# Difference between revisions of "Perfect set"

From Encyclopedia of Mathematics

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− | A subset $F$ of a topological space $X$ which is both closed and dense-in-itself (that is, has no isolated points). In other words, $F$ coincides with its [[Derived set|derived set]]. Examples are $\mathbb R^n$ | + | A subset $F$ of a topological space $X$ which is both closed and dense-in-itself (that is, has no isolated points). In other words, $F$ coincides with its [[Derived set|derived set]]. A perfect topological space is therefore a topological space with no isolated points. Examples are $\mathbb R^n$ and $\mathbb C^n$ (with the standard topology induced by the Euclidean distance), the [[Cantor set|Cantor set]] (which is a perfect subset of $\mathbb R$) and the [[Baire space]]. |

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+ | |valign="top"|{{Ref|Ar}}|| A.V. Arkhangel'skii, V.I. Ponomarev, "Fundamentals of general topology: problems and exercises" , Reidel (1984) pp. 62, 1442ff (Translated from Russian) | ||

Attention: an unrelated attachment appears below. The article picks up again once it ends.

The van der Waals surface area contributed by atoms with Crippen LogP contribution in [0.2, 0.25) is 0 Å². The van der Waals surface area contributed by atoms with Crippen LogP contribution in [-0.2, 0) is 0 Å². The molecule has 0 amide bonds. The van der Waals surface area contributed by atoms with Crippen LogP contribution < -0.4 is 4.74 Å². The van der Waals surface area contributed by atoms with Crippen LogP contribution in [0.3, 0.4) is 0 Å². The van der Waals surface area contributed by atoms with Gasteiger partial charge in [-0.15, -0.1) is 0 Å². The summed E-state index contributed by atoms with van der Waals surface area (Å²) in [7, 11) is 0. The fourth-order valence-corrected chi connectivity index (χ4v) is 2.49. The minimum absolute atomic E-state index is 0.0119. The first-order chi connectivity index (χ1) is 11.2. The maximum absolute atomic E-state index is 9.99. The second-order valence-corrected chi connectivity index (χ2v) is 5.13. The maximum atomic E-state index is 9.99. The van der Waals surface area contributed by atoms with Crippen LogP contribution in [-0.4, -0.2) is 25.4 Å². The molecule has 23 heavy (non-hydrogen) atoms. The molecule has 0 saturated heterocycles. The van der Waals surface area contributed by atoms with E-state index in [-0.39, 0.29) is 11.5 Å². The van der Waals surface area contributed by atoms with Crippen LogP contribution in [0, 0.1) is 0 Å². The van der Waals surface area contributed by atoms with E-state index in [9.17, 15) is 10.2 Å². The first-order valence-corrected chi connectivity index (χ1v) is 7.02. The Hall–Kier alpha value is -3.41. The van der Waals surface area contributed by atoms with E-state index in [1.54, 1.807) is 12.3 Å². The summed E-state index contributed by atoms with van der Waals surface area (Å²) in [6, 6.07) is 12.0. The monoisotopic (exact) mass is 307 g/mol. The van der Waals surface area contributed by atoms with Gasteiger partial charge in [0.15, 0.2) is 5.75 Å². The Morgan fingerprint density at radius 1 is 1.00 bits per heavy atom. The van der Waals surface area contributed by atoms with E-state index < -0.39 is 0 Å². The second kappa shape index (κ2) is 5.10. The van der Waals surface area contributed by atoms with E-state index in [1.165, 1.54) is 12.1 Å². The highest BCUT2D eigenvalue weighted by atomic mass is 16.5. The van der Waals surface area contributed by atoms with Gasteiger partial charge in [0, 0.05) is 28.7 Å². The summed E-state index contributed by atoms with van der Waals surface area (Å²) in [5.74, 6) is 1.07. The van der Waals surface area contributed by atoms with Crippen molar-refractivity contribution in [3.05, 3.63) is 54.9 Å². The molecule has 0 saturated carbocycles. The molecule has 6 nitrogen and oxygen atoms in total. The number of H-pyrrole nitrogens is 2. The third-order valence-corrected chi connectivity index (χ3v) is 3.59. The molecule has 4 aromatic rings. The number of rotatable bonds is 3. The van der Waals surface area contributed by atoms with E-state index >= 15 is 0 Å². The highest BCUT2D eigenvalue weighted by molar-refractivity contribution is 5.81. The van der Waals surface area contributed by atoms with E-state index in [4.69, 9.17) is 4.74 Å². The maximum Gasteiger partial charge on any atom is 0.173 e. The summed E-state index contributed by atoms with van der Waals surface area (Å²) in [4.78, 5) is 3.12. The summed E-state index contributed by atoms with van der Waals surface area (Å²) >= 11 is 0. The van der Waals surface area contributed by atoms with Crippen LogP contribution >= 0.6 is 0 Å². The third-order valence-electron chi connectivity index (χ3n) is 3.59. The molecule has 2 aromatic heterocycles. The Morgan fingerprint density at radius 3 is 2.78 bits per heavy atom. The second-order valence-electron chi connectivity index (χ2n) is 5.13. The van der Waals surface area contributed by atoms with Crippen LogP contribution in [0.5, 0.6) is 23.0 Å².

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## Revision as of 11:30, 2 December 2013

2010 Mathematics Subject Classification: *Primary:* 54A05 [MSN][ZBL]

A subset $F$ of a topological space $X$ which is both closed and dense-in-itself (that is, has no isolated points). In other words, $F$ coincides with its derived set. A perfect topological space is therefore a topological space with no isolated points. Examples are $\mathbb R^n$ and $\mathbb C^n$ (with the standard topology induced by the Euclidean distance), the Cantor set (which is a perfect subset of $\mathbb R$) and the Baire space.

#### References

[Ar] | A.V. Arkhangel'skii, V.I. Ponomarev, "Fundamentals of general topology: problems and exercises" , Reidel (1984) pp. 62, 1442ff (Translated from Russian) |

**How to Cite This Entry:**

Perfect set.

*Encyclopedia of Mathematics.*URL: http://encyclopediaofmath.org/index.php?title=Perfect_set&oldid=30842

This article was adapted from an original article by M.I. Voitsekhovskii (originator), which appeared in Encyclopedia of Mathematics - ISBN 1402006098. See original article